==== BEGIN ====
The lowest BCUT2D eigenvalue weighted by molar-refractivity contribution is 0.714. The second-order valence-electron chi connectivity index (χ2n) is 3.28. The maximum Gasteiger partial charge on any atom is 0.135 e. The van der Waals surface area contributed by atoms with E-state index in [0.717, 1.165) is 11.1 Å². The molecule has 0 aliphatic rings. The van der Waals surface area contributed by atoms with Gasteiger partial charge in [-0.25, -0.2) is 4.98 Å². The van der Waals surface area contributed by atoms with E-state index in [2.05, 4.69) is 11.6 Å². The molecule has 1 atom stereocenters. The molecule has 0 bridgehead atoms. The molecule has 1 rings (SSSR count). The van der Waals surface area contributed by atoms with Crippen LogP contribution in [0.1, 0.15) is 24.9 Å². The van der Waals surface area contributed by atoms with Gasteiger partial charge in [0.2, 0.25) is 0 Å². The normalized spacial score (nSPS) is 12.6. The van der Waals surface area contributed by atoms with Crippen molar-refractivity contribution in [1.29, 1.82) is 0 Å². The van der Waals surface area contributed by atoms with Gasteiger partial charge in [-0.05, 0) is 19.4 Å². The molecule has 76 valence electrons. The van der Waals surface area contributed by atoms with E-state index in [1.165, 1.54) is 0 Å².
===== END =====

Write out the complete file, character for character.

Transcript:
The lowest BCUT2D eigenvalue weighted by molar-refractivity contribution is 0.714. The second-order valence-electron chi connectivity index (χ2n) is 3.28. The maximum Gasteiger partial charge on any atom is 0.135 e. The van der Waals surface area contributed by atoms with E-state index in [0.717, 1.165) is 11.1 Å². The molecule has 0 aliphatic rings. The van der Waals surface area contributed by atoms with Gasteiger partial charge in [-0.25, -0.2) is 4.98 Å². The van der Waals surface area contributed by atoms with E-state index in [2.05, 4.69) is 11.6 Å². The molecule has 1 atom stereocenters. The molecule has 0 bridgehead atoms. The molecule has 1 rings (SSSR count). The van der Waals surface area contributed by atoms with Crippen LogP contribution in [0.1, 0.15) is 24.9 Å². The van der Waals surface area contributed by atoms with Gasteiger partial charge in [0.2, 0.25) is 0 Å². The normalized spacial score (nSPS) is 12.6. The van der Waals surface area contributed by atoms with Crippen molar-refractivity contribution in [1.29, 1.82) is 0 Å². The van der Waals surface area contributed by atoms with Gasteiger partial charge in [-0.05, 0) is 19.4 Å². The molecule has 76 valence electrons. The van der Waals surface area contributed by atoms with E-state index in [1.165, 1.54) is 0 Å².